Just for you Howard

Images of some of the installations to be found on the Donkin Reserve. The Donkin Reserve forms part of Route 67.

Route 67 consists of 67 Public Art Works symbolising Nelson Mandela’s 67 years of work dedicated to the Freedom of South Africa and includes 67 steps leading up the second largest flag in Africa. The artworks were designed by local artists from the Eastern Cape. The route is proud celebration of our cities heritage and history. This is a must see stop for the whole family to walk and to enjoy. Guided Tours of Route 67 are available at the Donkin Visitor Information Office inside the lighthouse building.

Route 67 starts at the Campanile and climbs the staircase to Vuyisile Mini Market Square which is the centre of the City.

From the City centre the route continues through the staircase at St Mary’s Terrace, the experience of the route erupts in a celebration of colour, art and heritage that meanders up to the Donkin Reserve to the Great flag on top of the hill.

Route 67 forms part the greater Nelson Mandela Bay Arts Journey which includes a number of Art Galleries and different locations such as the Nelson Mandela Metropolitan Museum, the newly renovated Athenaeum Building, the Red Location Museum, Uitenhage Market Square and the artEC Art Gallery to name a few.


Sample_DSC_0404 – Nelson Mandela on Voting Line. Voting Line: By Anthony Harris/ Konrad Geel. The life-size laser-cut steel figures form a symbolic voting line that evokes a memory of voters as they were seen in the country’s first democratic elections in 1994.


Sample_DSC_0413 – Voting line figure


Sample_DSC_0403 – Windward: By Anthony Coke. The shapes of these sculptural benches hint a Port Elizabeth’s nautical history while the title refers to the city’s popular name, the “windy City”.


Sample_DSC_0399 – The Edward Hotel – Originally called the King Edward Mansions, this hotel was built in 1903 by Rochelle & Smith and owned by Palace Buildings, Ltd. and the architects being Jones and McWilliams. There were 120 bedrooms & sitting rooms and ground- floor suites for doctors and dentists, also a restaurant. Furnished or not. The style was described as “Old English” at the time but it is probably more correct to classify it as “Art Nouveau”. The open arcade in the interior is thought to have been a carriage way. It was one of the first buildings in Port Elizabeth to have a lift, which is still in operation today.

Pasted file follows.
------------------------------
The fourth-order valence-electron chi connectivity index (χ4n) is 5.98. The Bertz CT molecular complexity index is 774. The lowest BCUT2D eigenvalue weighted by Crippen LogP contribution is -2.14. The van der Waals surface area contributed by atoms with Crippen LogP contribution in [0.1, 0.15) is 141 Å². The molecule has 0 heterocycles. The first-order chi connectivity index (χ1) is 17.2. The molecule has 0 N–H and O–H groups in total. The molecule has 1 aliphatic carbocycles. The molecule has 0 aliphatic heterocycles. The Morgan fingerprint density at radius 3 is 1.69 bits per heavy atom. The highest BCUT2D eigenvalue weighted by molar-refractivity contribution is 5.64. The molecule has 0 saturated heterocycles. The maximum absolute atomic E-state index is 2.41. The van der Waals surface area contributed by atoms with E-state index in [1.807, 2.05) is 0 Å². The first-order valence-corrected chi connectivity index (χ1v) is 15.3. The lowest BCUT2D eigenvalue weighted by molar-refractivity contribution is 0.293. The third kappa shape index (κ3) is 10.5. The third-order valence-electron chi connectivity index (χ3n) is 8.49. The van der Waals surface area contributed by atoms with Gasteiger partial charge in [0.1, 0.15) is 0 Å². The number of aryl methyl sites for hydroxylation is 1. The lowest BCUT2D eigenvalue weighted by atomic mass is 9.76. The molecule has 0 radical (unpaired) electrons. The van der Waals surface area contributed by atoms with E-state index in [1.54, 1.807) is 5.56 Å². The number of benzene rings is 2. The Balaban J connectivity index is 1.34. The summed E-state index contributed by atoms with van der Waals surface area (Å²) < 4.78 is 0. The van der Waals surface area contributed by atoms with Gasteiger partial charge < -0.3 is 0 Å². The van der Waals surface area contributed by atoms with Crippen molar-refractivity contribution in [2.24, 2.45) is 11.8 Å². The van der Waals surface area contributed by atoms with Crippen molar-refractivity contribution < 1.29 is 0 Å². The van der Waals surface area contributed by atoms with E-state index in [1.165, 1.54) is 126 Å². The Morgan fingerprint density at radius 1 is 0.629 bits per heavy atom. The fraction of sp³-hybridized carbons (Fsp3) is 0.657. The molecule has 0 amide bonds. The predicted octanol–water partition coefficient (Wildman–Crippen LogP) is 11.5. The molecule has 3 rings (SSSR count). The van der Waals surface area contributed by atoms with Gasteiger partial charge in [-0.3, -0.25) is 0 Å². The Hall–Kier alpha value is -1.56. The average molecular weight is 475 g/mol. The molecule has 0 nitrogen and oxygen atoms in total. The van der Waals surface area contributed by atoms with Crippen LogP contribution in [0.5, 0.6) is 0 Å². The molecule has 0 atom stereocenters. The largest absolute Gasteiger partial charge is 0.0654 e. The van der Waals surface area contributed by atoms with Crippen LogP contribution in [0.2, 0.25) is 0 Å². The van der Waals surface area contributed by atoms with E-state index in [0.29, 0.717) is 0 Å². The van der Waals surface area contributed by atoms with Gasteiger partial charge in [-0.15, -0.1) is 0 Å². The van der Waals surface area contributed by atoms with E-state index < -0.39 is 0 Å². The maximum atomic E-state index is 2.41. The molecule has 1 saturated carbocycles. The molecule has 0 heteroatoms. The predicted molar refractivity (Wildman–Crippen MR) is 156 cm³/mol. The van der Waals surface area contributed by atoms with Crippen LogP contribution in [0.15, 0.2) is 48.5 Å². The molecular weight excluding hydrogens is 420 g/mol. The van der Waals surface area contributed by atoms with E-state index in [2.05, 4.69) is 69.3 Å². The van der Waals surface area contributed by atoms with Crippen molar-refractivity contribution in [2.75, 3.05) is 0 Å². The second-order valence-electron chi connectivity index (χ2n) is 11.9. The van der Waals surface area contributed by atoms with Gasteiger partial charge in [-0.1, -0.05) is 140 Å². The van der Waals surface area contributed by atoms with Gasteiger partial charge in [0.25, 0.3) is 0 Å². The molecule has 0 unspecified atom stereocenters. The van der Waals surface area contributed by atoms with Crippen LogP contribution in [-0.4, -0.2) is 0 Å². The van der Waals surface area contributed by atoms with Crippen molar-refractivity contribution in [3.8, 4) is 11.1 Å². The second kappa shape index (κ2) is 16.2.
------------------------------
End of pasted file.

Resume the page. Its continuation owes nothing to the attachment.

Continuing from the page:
Sample_DSC_0486 – The Hill Presbyterian Church: This is one of the numerous fine stone churches in the Hill area of Port Elizabeth. The architect was Frederick Molesworth Pfeil and the church was consecrated in 1865. The hall dates from 1896 and was designed by George William Smith, who was also responsible for the 1892 porch to the west.


Sample_DSC_0477 – Whites Road Wall: By Mark Wilby in collaboration with Bongani Njalo, Bamanye Ngxale, Jason Olivier, Gabriel Chaponda, Siya Mboniswa – A collection of taxis climb forever up Whites Road. History is often shaped by momentous events, while cities with their alleys, streets and venues are formed by the layered rhythms of daily necessity. This rhythm of place, shaped by the everyday, becomes the song of the city.


Sample_DSC_0475 – Whites Road Wall:


Sample_DSC_0473 – The Donkin Reserve Pyramid and Lighthouse: The entire Donkin Reserve is a portion of land given in perpetuity to the residents of city for their use by Sir Rufane Donkin, who was the acting governor of the Cape. He supervised the landing of the British settlers when they arrived in 1820.
He also named the city Port Elizabeth after his beloved wife, Elizabeth, who had died in 1818 at Meerut in India. The pyramid on the Donkin Reserve was built by Donkin as a memorial to Elizabeth, and the brass plaque on the pyramid bears the words “To the memory of one of the most perfect of human beings who has given her name to the town below”. The lighthouse was built in 1861, but was taken out of service in 1973 because of the density of the surrounding city lights. The lighthouse keeper’s house, built in the same year, was designed by Frederick Molesworth Pfeil.